Federal Judge Susan M. Brnovich shot down a motion by prosecutors to sanction defendants Michael Lacey and Jim Larkin over a WIRED piece, which quotes two internal DOJ memos on the case.
During a two-hour pretrial hearing in downtown Phoenix on Monday, U.S. District Court Judge Susan M. Brnovich swatted away prosecutors’ efforts to sanction the defense team over allegations that ex-Backpage owners Michael Lacey and Jim Larkin disclosed sensitive government documents to a correspondent for WIRED magazine.
WIRED reporter Christine Biederman interviewed the veteran newspapermen and former alt-weekly titans for a recent cover story, in which she took a critical look at the government’s case against them. Currently, the two men face 100 counts of facilitating prostitution, money laundering and conspiracy in relation to adult ads posted by third parties to the now-defunct online listings website, Backpage.com.
Prosecutors claimed Lacey and Larkin leaked two internal U.S. Department of Justice memos to Biederman, who referenced the memos in the WIRED piece without revealing a source.
The documents apparently contain exculpatory information and throw water on the government’s theory of the case. Government attorneys mistakenly released the memos to the defense as part of the discovery process sometime in 2018.
In January 2019, at the behest of the prosecution, a former judge in the case issued a sealed order clawing back the documents and directing that any copies possessed by the defense be destroyed.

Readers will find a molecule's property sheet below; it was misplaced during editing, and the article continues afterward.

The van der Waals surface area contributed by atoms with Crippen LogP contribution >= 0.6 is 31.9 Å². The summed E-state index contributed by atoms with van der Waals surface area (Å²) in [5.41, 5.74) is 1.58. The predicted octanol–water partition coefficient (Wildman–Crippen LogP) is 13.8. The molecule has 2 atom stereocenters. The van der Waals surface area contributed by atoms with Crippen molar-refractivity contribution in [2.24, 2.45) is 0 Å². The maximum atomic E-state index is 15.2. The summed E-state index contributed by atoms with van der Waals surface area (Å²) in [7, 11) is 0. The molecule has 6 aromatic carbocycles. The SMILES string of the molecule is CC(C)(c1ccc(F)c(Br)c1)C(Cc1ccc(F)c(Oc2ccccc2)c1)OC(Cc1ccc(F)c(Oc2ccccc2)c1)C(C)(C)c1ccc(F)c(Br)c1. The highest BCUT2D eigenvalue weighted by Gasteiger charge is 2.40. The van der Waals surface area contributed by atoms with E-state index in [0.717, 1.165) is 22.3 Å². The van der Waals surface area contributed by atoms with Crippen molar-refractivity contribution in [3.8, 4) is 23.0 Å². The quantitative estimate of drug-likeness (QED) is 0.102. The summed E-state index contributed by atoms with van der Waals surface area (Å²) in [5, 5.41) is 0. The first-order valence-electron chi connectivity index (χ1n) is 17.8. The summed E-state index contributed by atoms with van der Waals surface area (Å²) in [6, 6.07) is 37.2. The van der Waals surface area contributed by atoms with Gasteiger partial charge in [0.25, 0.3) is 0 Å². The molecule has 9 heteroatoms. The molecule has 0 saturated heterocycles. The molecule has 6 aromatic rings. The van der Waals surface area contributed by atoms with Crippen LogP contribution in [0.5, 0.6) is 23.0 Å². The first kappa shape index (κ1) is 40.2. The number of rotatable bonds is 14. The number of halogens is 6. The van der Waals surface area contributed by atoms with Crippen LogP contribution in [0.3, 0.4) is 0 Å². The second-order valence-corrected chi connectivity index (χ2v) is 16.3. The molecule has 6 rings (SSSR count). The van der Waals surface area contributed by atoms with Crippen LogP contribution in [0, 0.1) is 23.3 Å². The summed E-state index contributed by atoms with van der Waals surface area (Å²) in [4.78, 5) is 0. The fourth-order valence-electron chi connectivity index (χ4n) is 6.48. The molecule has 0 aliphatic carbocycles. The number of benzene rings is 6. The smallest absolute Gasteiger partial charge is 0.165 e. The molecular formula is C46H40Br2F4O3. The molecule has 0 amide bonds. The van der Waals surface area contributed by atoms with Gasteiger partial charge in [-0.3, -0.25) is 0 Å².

Biederman’s piece quotes from the documents, using comments from Ernie Allen, former president and CEO of the National Center for Missing and Exploited Children (NCMEC) that are purportedly from the memos. Though NCMEC would eventually become Lacey and Larkin’s nemesis, at one point Backpage and NCMEC joined forces to combat the trafficking of children for commercial sex.
“According to a Justice Department memo from 2012, ‘unlike virtually every other website that is used for prostitution and sex trafficking, Backpage is remarkably responsive to law enforcement requests and often takes proactive steps to assist in investigations.’ A later memo noted that `even Ernie Allen believed that Backpage was genuinely trying to rid its site of juvenile sex trafficking.'”
Biederman has not yet responded to a request from Front Page Confidential for comment.
Rapp Gets Served
In his remarks to the judge, Lacey’s attorney Paul Cambria characterized the memos as being by written by DOJ attorneys, who “didn’t think they had a case.” He noted the memos were six or seven years old, and that the prosecution had offered no evidence to back up its allegation that Lacey and Larkin turned the documents over to Biederman.
Cambria said the government had unilaterally decided not to comply with an order from Brnovich directing the government to release so called “Jencks Act material” — statements and other documents related to the prosecution’s key witness, Carl Ferrer, Backpage’s former CEO, who has copped to a guilty plea on one federal count of conspiracy (as well as a couple of state charges in Texas and California) in exchange for his cooperation with the government.
Responding to Cambria, Assistant U.S. Attorney Kevin Rapp defended the government’s position, complaining to Brnovich that, “We feel like we can’t trust the defense.” Rapp suggested that the prosecution could have moved to revoke Lacey and Larkin’s bail (they’re out on bonds of $1 million apiece), but, in an act of alleged generosity, decided against it.